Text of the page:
New York should have been the state to clarify the Democratic candidates' views on the Mideast, but it wasn't. It should have been the place for wide-ranging discussion, not only because more than a quarter of its primary election voters are Jewish but also because bankers, oil consultants, and other Middle East-watchers can be found in New York. But this didn't happen.
Instead, Walter Mondale and Gary Hart got hung up on what many observers consider to be a nonissue at this stage - the proposal to move the United States Embassy from Tel Aviv to Jerusalem.
It is a nonissue, for one thing, some Middle East experts say, because once he became president, either Mr. Hart or Mr. Mondale might find it difficult to move the embassy. It is also a nonissue in the real world, as weightier matters would quickly crop up.
As former Undersecretary of State Joseph Sisco has pointed out, the proposed embassy move would not improve Israel's security. But its security could be affected by other issues, ranging from economic and military aid to arms sales, the Palestinian issue, and the Iran-Iraq war.
In the real world, the Iran-Iraq war could swiftly eclipse other issues, especially if Iran threatened oil lanes and nations on the southern side of the Gulf.
But the Democratic presidential candidates have touched only superficially on the matter of keeping the oil lifeline to Europe and Japan open. Mondale says that he would do everything necessary. Hart would support the Europeans, presumably with air and naval power, but would stop short of sending American ground forces.
Hart's posture appears to be in line with his reluctance to use force anywhere in the third world. But the question of oil from the Gulf - and militant Islam - deserves more debate. There is a Hart-Mondale difference here worth exploring.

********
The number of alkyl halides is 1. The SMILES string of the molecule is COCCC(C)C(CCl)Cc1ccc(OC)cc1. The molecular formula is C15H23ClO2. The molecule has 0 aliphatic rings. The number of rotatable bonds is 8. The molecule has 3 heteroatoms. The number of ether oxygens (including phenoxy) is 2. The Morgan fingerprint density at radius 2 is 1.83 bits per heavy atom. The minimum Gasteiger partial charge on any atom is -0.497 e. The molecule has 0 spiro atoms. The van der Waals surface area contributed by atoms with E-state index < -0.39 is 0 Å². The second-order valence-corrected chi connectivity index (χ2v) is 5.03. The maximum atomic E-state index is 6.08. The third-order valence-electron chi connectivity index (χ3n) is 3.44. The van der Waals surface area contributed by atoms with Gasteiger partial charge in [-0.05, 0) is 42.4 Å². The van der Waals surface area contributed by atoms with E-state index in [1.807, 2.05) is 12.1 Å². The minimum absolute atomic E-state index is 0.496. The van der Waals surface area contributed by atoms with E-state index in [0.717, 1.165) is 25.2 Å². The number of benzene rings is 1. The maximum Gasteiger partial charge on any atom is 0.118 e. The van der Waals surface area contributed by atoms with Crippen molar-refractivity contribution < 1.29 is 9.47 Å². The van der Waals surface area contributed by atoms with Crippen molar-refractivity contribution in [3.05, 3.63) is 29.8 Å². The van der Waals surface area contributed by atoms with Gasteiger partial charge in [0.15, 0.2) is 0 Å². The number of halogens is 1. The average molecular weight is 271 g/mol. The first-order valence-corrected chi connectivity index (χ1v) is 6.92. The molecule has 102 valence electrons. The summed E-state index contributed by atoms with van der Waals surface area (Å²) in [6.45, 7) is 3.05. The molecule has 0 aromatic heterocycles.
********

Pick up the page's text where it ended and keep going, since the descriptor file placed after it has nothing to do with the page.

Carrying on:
When it comes to the much-debated Jerusalem embassy issue, meanwhile, Mondale charges that Hart was slow to endorse the embassy move and took the position that the issue should be decided by negotiations. Hart denies saying the location of the embassy should depend on negotiations.
Hart asks Mondale why the Carter administration failed to move the embassy. Mondale replies that Mr. Carter opposed such a move.
But there is little apparent difference between the two Democratic front-runners in their support for Israel. Their real difference is with the Rev. Jesse Jackson.
Mr. Jackson charges that the focus on Jerusalem amounts to a ''patronizing'' and ''pandering'' approach to Jewish voters. His view coincides with that of Hyman H. Bookbinder, Washington representative of the American Jewish Committee, who, in a New York Times column argued that Jewish voters do not constitute a monolithic bloc and will vote for the candidate who is most likely to deal effectively with a whole spectrum of issues.
''The Jerusalem issue is fraudulent,'' said one Jewish leader in New York, but he added that few Jewish leaders would be willing to go on the record with such a harsh comment. He himself asked not to be identified.
Jackson, meanwhile, has been proposing an independent Palestinian state and talks with the Palestine Liberation Organization, all within the context of security for Israel. But with Hart and Mondale diverted to the Jerusalem issue, their differences with Jackson have never been thoroughly debated.
In the end, if it's Hart or Mondale against Reagan, the Middle East may not be much of an issue. Reagan seems to have been virtually unscathed by the Lebanon setback. In his firm opposition to the proposed embassy move, Reagan looks almost statesmanlike.
The Democrats cannot accuse Mr. Reagan of failing to support Israel. He has increased grant aid, fashioned a new strategic cooperation agreement with the Jewish state, and canceled arms sales to Jordan.
But the Reagan experience also shows that any president is likely to modify Middle East promises once in office. As a candidate, Reagan called for an end to arms sales to Arab states and then ended up backing F-15 fighter and AWACS radar-plane sales to Saudi Arabia.
Candidate Reagan, in March 1980 assured Jewish leaders in New York that ''an undivided city of Jerusalem means sovereignty for Israel over that city.'' But within months, Reagan's advisers had inserted a much more cautious platform statement, saying that Jerusalem ''should remain undivided with continued free, open, and unimpeded access to all religions. . . .''